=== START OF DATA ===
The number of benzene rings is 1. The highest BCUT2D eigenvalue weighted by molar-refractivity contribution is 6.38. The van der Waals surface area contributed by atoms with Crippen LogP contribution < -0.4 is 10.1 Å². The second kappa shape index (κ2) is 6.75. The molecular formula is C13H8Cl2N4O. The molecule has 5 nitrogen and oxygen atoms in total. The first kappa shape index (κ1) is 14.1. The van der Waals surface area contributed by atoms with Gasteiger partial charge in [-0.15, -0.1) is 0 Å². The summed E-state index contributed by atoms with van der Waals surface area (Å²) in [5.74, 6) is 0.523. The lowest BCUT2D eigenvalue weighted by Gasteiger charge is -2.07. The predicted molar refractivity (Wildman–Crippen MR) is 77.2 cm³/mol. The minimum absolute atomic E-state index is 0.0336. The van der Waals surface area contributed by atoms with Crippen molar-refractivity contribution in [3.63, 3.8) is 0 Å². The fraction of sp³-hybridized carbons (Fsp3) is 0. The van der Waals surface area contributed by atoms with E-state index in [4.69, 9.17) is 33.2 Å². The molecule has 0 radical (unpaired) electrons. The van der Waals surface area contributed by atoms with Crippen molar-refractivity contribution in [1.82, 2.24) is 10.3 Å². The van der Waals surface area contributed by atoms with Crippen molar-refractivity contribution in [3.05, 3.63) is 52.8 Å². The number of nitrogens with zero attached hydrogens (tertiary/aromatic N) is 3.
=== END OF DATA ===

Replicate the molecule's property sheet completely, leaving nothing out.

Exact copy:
The number of benzene rings is 1. The highest BCUT2D eigenvalue weighted by molar-refractivity contribution is 6.38. The van der Waals surface area contributed by atoms with Crippen LogP contribution < -0.4 is 10.1 Å². The second kappa shape index (κ2) is 6.75. The molecular formula is C13H8Cl2N4O. The molecule has 5 nitrogen and oxygen atoms in total. The first kappa shape index (κ1) is 14.1. The van der Waals surface area contributed by atoms with Gasteiger partial charge in [-0.15, -0.1) is 0 Å². The summed E-state index contributed by atoms with van der Waals surface area (Å²) in [5.74, 6) is 0.523. The lowest BCUT2D eigenvalue weighted by Gasteiger charge is -2.07. The predicted molar refractivity (Wildman–Crippen MR) is 77.2 cm³/mol. The minimum absolute atomic E-state index is 0.0336. The van der Waals surface area contributed by atoms with Crippen molar-refractivity contribution in [3.63, 3.8) is 0 Å². The fraction of sp³-hybridized carbons (Fsp3) is 0. The van der Waals surface area contributed by atoms with E-state index in [4.69, 9.17) is 33.2 Å². The molecule has 0 radical (unpaired) electrons. The van der Waals surface area contributed by atoms with Crippen molar-refractivity contribution in [1.82, 2.24) is 10.3 Å². The van der Waals surface area contributed by atoms with Crippen molar-refractivity contribution in [3.05, 3.63) is 52.8 Å². The number of nitrogens with zero attached hydrogens (tertiary/aromatic N) is 3.